How long does it take you to walk to your corner shop?

Exeter Community Forum and Exeter City Council are working with community organisations to put a plan for a team of ‘Community Builders’ to work amongst  Exeter’s communities. Diana Moore, Chair of Exeter Community Forum writes about what the Community Builders will do across the city over the next 5 years

How long does it take you to walk to your corner shop? My daughter complains that ‘it takes a VERY long time, mummy – it’s all the people you talk to!’ Aside from a good chat it feels good to live a community where you can stop and talk to neighbours, find out about what activities are going on locally, discover others who share an interest.

Exeter is a friendly place, but as the city changes and grows – with new housing developments and people moving here and away, that sense of belonging can take a long time to feel, however long you’ve put down roots. What if there was a way of making that easier?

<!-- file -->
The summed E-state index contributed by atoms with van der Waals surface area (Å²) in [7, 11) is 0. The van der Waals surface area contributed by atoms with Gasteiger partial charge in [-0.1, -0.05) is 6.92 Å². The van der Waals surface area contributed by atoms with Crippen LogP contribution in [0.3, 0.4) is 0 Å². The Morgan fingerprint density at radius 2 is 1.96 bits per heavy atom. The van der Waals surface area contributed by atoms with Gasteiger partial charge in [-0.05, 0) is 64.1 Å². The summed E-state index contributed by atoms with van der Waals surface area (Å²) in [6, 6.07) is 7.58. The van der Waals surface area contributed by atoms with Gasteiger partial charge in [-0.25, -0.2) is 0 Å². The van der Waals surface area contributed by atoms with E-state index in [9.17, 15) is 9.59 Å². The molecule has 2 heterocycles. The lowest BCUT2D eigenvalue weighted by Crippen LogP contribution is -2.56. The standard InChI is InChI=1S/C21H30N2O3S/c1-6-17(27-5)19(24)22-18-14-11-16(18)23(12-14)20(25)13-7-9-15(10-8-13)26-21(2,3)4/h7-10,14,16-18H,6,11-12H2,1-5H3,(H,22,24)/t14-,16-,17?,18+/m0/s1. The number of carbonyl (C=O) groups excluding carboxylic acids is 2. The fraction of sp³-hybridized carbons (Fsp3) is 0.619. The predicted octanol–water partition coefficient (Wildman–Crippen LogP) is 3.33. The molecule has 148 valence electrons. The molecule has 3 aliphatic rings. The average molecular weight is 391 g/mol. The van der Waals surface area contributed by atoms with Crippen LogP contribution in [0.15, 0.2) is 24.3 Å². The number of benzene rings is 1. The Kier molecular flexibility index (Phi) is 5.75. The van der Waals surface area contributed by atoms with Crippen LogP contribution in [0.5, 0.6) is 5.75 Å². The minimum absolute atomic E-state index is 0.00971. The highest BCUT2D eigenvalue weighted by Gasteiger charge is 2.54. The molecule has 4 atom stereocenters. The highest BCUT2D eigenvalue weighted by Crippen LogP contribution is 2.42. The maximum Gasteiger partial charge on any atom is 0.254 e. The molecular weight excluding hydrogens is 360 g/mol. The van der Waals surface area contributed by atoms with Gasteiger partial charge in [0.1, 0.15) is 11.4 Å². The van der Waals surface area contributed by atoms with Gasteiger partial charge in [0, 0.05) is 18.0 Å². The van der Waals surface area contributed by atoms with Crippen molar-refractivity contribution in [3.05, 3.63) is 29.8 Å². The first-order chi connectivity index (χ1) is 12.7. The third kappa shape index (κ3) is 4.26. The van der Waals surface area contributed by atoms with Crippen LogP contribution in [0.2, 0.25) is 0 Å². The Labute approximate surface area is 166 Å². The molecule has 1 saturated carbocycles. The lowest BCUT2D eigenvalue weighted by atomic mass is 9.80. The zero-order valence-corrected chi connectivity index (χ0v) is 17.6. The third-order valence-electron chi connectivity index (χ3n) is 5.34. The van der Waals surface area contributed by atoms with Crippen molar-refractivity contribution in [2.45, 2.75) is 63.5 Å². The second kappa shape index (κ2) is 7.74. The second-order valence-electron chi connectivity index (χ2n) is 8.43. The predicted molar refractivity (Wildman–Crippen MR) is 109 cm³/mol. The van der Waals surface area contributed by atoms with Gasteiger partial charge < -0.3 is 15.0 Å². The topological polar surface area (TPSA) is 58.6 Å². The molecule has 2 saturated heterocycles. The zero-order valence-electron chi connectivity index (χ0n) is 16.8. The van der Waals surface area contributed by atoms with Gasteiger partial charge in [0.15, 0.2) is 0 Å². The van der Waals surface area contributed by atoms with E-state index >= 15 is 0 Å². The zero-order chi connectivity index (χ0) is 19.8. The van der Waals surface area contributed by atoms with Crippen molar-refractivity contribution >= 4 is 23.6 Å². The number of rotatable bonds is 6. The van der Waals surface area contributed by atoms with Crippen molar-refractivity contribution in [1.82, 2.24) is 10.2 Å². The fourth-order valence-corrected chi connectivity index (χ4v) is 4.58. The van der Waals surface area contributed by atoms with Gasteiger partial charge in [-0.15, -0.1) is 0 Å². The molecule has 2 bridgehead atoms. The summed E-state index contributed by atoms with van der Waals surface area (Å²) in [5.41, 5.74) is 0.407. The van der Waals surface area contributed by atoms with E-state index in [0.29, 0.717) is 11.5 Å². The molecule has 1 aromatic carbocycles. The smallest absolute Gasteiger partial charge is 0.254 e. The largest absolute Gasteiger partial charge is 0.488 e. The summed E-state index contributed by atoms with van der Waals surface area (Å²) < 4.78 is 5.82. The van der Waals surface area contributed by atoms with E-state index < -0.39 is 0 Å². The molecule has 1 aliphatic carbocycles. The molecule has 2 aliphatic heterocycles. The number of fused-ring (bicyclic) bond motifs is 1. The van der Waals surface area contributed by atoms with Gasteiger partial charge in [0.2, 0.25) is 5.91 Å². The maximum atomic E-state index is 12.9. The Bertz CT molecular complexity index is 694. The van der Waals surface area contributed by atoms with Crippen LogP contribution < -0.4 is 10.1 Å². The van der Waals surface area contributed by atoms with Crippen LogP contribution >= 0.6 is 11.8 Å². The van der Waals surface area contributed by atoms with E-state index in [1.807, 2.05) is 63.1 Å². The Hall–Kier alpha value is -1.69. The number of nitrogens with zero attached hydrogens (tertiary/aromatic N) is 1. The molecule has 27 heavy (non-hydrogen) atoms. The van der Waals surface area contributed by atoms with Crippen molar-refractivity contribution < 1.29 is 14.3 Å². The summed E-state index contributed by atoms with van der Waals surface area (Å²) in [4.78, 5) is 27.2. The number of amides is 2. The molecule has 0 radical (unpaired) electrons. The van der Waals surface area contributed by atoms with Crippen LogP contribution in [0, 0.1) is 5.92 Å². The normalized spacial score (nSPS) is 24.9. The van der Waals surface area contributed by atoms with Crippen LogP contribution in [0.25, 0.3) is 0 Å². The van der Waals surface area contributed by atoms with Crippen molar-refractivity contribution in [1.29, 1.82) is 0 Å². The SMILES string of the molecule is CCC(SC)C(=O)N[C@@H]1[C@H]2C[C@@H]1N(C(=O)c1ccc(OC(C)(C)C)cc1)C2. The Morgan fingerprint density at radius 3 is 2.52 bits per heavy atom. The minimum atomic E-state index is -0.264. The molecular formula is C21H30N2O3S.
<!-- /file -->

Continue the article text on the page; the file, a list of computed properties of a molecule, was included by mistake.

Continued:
For a number of years Community Builders have worked in Exwick, Wonford and St Thomas and have had a real impact on people’s lives. Community Builders have been listening to residents, helping people design an activity trail in Cowick Barton Playing Fields, enabling young people in Exwick to challenge bullying. In short – making it easier for neighbours to get to know one another.

The community organisations involved in the Exeter Community Forum enable really great community projects to flourish in the city. These are growing because neighbours come together to make a change. Changes with others – to help others in their community. I know many people want to get involved in community life or do something to improve a neglected green space, but don’t know how to or don’t feel confident to do so.

The new Community Builders will have a special role – a bit like bees, acting as community pollinators from which thousands of new relationships will blossom.

Find out more about the Community Builders and  Grass Roots Grants to support Community action and community Buildings on the Exeter Community Forum website: